Medical Cannabis Shouldn’t Always Be Considered a Last Resort, Says Review
Want to listen to this article for FREE?
Complete the form below to unlock access to ALL audio articles.
On November 1, 2018, after a sustained period of patient pressure and high-profile media campaigning, the UK government legalized the prescription and use of cannabis for medicinal purposes.
Nevertheless, over 18 months later, medical cannabis access still remains incredibly difficult for most ordinary patients.
Published in the Journal of Psychopharmacology earlier this month, “Medical Cannabis in the UK: From principle to practice” is a review article exploring these barriers to entry and the current disparity between medical cannabis demand and supply in the UK
Written by some of the country’s top drug science and policy researchers, the review puts forward a number of ‘next steps’ for the country to consider pursuing in order to better support prospective medical cannabis patients in the UK.
“The current situation regarding medical cannabis in the UK is a travesty of justice, policy and humanity,” David Nutt, a professor of neuropsychopharmacology at Imperial College London and co-author of the report, told Analytical Cannabis.
“Our paper should give the medical profession and the Department of Health support in moving this exciting new treatment regime forward.”
Barriers to medical cannabis prescription
Previous to November 2018, cannabis was considered a Schedule 1 drug. This designation severely restricted the extent to which the drug could be researched, resulting in a paucity of information on the potential health benefits and risks of medical cannabis.
This lack of scientific knowledge on the topic feeds into a general lack of knowledge among medical professionals, who may then lack the confidence to prescribe cannabis medicines despite several cannabis-based medicinal products (CBMPs) being included in various UK prescription guidelines. To this end, bodies such as The Academy of Medical Cannabis and Drug Science have developed educational programs for medical professionals and students, geared towards improving the understanding of medical cannabis research, and the wider action of the endocannabinoid system.
Also born from this paucity of scientific research are doctors’ fears that prescribing medical cannabis could result in adverse mental health effects and the development of cannabis dependence. To this, the authors of the review point to research on cannabis and psychosis, which suggests that these adverse effects are mainly the result of using street cannabis with high levels of intoxicating tetrahydrocannabinol (THC) and would not be a concern with CBMPs. Large-scale data collected by Health Canada also shows very few, if any, cases of psychosis associated with the medicinal use of cannabis.
Doctors can also feel limited by somewhat restrictive prescription guidelines. Current guidelines from the National Institute for Heath and Care Excellence (NICE) recommend the use of three licensed CBMPs in treating spasticity in adults with multiple sclerosis, chemotherapy-induced nausea and vomiting, and treatment resistant epilepsy, i.e. Lennox-Gastaut syndrome and Dravet syndrome. However, doctors may be influenced by guidelines produced by the Royal College of Physicians and the British Paediatric Neurology Association, which recommend medical cannabis only as a last resort after conventional treatments have not been effective.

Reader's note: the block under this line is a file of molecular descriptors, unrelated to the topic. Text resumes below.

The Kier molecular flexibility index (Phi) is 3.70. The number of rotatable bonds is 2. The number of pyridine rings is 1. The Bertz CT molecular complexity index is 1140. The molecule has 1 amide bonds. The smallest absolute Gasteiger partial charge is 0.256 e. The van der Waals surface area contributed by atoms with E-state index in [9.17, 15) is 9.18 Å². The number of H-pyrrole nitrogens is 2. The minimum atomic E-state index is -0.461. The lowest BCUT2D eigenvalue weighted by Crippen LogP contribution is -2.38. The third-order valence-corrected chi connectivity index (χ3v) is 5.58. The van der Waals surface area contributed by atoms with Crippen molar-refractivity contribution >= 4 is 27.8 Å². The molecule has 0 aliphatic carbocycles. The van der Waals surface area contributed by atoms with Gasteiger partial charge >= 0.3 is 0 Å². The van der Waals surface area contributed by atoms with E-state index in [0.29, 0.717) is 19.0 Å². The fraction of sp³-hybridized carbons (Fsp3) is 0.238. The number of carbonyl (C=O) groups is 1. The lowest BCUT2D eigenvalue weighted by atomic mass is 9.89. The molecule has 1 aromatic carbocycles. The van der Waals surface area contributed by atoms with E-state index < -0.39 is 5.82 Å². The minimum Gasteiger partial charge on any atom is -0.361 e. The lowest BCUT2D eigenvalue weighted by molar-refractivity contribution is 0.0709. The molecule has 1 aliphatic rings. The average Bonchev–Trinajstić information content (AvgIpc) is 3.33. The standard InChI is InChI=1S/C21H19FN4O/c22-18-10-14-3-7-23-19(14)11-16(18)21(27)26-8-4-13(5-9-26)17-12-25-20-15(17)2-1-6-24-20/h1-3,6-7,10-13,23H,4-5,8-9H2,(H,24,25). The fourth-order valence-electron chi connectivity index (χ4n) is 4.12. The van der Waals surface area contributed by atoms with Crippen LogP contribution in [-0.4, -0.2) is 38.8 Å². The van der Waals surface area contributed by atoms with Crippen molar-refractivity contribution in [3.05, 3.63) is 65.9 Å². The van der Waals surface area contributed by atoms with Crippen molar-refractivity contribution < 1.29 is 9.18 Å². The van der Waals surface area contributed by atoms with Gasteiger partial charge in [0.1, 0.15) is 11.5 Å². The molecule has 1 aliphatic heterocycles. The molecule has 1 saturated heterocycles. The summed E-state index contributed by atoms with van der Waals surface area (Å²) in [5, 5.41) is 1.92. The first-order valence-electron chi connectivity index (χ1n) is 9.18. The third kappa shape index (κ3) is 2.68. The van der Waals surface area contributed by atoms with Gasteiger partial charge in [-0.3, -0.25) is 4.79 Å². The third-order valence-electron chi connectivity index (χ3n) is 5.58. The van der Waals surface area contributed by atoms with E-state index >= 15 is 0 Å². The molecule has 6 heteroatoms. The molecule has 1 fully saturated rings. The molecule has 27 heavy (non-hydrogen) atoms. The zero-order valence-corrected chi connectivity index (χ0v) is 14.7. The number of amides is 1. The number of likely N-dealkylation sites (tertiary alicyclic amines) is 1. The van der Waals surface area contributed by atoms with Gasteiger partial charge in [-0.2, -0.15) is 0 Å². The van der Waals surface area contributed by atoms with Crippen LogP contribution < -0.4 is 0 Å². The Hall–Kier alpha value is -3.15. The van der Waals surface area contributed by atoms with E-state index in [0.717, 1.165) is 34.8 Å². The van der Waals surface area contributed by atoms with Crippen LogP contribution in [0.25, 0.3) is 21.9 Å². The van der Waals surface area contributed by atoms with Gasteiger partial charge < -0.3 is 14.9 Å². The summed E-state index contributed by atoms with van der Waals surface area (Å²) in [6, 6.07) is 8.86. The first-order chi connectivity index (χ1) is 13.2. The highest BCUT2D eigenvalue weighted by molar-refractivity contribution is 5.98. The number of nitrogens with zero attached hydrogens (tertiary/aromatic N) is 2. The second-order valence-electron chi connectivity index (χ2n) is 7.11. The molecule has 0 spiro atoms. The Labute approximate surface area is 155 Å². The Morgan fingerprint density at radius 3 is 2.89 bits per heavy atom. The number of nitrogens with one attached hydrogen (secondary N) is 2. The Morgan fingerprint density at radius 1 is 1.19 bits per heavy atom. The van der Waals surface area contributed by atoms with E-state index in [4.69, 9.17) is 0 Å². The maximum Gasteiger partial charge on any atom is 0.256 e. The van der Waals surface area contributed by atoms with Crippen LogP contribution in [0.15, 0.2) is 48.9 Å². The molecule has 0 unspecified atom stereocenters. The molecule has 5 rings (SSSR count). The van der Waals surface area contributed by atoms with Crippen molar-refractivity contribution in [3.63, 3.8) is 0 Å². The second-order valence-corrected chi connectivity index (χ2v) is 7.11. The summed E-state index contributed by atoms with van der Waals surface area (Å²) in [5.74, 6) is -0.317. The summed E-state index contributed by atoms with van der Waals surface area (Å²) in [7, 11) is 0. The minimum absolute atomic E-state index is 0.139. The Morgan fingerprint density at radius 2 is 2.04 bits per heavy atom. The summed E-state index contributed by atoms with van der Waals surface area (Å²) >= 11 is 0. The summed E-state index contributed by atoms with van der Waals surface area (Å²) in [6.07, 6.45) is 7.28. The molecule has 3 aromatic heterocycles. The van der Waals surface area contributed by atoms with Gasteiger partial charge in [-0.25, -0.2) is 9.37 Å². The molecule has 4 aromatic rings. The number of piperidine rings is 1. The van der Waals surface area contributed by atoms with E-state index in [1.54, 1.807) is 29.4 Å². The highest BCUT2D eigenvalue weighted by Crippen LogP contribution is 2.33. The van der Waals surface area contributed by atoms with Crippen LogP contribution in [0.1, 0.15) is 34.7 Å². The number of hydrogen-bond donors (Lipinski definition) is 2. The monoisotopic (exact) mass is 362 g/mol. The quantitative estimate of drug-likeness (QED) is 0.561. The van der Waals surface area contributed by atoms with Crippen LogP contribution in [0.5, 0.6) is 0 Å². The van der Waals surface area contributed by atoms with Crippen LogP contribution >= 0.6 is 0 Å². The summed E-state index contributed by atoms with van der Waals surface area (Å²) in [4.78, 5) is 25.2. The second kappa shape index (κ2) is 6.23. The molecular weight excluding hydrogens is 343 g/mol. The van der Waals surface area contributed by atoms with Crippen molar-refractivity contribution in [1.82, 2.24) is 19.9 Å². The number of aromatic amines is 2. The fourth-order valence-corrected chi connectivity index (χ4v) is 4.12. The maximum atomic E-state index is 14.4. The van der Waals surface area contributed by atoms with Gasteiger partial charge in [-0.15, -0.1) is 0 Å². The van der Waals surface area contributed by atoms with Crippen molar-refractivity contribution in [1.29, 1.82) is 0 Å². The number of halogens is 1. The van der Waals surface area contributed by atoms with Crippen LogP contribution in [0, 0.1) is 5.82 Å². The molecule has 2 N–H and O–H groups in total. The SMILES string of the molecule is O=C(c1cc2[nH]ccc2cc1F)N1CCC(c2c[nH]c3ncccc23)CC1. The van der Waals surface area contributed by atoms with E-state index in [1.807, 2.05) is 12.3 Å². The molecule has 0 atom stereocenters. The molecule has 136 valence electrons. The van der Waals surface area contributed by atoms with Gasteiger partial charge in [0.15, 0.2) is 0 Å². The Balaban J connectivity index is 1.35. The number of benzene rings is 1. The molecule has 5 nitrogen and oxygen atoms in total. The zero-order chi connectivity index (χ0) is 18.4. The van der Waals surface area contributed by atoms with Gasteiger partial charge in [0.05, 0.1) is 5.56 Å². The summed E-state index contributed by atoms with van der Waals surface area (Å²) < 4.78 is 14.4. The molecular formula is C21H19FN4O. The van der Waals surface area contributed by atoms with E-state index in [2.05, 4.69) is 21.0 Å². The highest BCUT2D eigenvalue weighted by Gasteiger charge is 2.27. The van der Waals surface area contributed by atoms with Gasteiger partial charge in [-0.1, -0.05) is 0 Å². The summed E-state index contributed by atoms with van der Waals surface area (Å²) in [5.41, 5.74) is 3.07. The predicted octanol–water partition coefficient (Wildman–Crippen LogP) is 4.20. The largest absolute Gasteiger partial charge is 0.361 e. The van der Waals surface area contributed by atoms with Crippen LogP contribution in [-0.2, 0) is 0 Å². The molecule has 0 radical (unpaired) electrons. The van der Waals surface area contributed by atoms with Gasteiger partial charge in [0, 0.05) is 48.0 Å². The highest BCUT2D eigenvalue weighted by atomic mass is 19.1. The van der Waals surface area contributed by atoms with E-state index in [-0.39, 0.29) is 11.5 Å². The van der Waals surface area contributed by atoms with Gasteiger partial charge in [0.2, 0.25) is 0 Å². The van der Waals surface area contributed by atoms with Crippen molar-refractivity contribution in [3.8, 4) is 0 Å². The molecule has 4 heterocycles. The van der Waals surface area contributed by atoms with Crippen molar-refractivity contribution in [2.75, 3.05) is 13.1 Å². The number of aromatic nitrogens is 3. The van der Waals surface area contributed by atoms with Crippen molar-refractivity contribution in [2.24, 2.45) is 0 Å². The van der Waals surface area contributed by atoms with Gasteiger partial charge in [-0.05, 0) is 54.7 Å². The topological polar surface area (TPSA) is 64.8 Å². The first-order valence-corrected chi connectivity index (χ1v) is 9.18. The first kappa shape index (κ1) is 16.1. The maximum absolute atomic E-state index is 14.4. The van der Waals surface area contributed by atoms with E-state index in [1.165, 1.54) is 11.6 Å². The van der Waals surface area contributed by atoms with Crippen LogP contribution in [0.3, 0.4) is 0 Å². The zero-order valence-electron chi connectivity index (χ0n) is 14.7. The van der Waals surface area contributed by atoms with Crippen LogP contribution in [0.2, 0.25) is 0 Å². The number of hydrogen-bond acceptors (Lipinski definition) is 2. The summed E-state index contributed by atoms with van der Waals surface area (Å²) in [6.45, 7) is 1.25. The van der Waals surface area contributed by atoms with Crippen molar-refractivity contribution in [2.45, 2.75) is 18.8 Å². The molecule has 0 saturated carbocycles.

The review authors also identify high private prescription costs, limited imports (which is being reformed following a March 2020 rule change allowing for bulk imports and storage), and ethical issues as additional factors that are contributing towards poor patient access to medicinal cannabis in the UK.
Recommendations for future progress
As well as identifying the current barriers to prescribing, the review authors offer several recommendations for best practice, and highlight next steps that can be taken to ensure future progress.
In terms of best practice, the authors say it is essential that the UK monitors patient outcomes and adverse effects for those patients that do receive treatment, as is already being done by Health Canada. In a space where there are few clinical trials, collecting real-world data can help to develop the available evidence base for doctors, scientists, and politicians to work with.
Other future steps could include a review of whether it is appropriate to consider cannabis as a ‘last-resort’ medicine, and a further review of its benefit-safety balance versus other commonly used drugs. Having a better handle on the effectiveness and safety profile of different CBMPs could easily aid medical practitioners in their decision making.
Coordinating a collaborative network between patients, prescribers, clinics, and scientists could also help to monitor health outcomes while ensuring that medical cannabis is used with appropriate care and foresight.
Finally, public communication on medical cannabis needs to be improved, the authors say. If a communication vacuum occurs, or if misconceptions are unchallenged, this could open the door to industry lobby groups who might look to spread their own messages.